Translate This: 'Cognition-Strength Interfaces'

ICT Results (07/06/09)

The European EYE-to-IT project is researching the use of human-computer interaction for translation by employing eye tracking, keystroke logging, and electroencephalography (EEG) technology to study brain function during translation.  The researchers say their work could lead to a new era of cognition-strength interfaces that use brainwaves.  The project combines EEG, eye tracking, and keystroke logging to study how individuals use computers to solve real-world problems.  Combining these areas of research has allowed the project to achieve improvements in eye tracking, new tools for translators, and new solutions to hurdles that have prevented interdisciplinary research in the past.  For example, eye-tracking follows the movement of the eyes, but EEG measurements require the eyes to stay still.  The project developed a new visualization tool, called KiEV, that presents three data sets across a timeline so researchers can quickly identify interesting trends of artifacts to more accurately focus their research efforts.  "Our work could certainly be applied to almost any task requiring cognition and computers," says project coordinator Maxim Stamenov.  "We chose translation because it tackles a real problem, it is probably the most sophisticated linguistic cognitive function and thus a good test case, it is a vital area for Europe, and it reflects the interests of the partners."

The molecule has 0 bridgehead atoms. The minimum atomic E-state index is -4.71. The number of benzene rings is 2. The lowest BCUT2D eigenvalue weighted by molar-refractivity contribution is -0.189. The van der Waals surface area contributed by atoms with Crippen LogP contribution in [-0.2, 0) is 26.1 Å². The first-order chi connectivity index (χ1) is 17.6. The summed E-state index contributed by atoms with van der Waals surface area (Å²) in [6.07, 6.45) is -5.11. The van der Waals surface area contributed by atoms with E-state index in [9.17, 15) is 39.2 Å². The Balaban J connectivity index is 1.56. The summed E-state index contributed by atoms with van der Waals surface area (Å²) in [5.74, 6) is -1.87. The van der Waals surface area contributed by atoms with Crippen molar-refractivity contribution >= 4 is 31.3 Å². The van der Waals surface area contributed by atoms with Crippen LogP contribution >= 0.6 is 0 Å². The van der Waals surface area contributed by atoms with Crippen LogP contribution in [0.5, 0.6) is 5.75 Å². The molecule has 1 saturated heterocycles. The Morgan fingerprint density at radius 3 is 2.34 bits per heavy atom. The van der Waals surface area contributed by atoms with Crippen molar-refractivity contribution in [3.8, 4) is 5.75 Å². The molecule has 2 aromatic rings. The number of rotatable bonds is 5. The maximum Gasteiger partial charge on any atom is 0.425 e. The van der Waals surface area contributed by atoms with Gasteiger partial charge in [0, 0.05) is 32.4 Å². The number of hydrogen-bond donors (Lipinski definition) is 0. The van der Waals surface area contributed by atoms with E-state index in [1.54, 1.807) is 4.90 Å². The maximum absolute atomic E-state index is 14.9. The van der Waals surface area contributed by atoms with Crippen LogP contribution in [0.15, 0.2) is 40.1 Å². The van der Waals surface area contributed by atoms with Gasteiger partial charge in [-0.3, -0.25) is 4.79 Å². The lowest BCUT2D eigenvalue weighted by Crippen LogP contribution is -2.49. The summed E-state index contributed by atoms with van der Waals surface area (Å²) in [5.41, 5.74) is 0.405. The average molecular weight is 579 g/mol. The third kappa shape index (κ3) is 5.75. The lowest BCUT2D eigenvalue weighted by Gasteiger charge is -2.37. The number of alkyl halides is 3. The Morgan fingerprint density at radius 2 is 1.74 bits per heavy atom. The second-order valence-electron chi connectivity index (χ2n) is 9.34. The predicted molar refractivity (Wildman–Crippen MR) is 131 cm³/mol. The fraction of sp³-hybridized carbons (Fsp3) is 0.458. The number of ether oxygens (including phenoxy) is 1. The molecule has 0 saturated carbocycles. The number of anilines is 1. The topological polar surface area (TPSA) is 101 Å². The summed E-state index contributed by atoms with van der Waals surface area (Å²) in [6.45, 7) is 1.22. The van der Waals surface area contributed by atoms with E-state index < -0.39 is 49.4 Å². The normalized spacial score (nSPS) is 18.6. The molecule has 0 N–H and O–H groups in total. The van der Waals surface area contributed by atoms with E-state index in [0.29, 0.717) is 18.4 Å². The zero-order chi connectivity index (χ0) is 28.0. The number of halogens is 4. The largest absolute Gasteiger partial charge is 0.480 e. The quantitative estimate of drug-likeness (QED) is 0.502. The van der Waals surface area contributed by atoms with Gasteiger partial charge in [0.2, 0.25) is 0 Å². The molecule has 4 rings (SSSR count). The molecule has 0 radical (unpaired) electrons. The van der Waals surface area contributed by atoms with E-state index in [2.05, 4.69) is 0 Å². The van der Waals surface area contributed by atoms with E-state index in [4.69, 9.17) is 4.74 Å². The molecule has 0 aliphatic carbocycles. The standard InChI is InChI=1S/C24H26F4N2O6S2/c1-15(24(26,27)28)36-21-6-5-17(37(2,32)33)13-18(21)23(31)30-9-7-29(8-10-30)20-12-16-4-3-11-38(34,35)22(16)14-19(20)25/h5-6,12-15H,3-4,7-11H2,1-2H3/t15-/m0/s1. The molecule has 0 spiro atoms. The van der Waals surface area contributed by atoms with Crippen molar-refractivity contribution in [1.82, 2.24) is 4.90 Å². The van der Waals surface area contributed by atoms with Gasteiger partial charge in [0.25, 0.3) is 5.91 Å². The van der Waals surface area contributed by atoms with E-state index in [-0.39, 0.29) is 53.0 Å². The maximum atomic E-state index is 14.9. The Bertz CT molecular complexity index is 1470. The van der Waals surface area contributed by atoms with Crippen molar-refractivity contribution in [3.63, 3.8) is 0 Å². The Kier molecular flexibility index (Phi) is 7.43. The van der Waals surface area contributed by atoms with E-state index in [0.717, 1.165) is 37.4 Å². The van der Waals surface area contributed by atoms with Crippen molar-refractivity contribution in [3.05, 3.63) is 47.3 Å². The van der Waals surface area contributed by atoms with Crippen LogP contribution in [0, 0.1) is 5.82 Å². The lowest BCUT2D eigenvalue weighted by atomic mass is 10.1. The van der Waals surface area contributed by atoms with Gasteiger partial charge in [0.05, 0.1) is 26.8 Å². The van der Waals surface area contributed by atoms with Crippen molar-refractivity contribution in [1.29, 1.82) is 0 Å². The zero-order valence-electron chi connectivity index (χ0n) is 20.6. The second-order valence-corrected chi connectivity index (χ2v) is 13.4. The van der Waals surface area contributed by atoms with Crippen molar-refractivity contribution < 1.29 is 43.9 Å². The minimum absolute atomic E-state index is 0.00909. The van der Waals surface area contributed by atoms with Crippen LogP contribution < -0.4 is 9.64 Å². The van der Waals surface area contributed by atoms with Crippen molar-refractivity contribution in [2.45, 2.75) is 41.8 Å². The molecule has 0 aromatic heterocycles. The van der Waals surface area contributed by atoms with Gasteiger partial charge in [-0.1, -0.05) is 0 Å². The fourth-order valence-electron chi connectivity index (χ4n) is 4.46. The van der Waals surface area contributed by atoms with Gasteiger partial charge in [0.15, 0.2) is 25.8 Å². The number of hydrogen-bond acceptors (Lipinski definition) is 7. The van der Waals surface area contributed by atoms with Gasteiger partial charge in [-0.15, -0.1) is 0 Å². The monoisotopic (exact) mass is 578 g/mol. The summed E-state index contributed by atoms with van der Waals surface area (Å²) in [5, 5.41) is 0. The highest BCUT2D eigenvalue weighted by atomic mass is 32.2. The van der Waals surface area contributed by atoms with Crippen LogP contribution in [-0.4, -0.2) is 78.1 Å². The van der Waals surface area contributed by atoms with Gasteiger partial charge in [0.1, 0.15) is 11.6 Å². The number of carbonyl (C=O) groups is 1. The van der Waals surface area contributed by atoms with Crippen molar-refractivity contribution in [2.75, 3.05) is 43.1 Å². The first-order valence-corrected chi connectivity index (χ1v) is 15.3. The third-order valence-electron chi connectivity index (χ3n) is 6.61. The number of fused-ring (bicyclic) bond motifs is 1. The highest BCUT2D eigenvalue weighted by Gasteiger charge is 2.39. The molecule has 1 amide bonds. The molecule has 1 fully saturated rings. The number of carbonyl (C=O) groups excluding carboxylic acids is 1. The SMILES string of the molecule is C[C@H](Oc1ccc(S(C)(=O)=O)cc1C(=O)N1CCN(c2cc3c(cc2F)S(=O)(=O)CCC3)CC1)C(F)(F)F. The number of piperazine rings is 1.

Visit http://cordis.europa.eu/ictresults/index.cfm?section=news&tpl=article&BrowsingType=Features&ID=90712 for more information.

 
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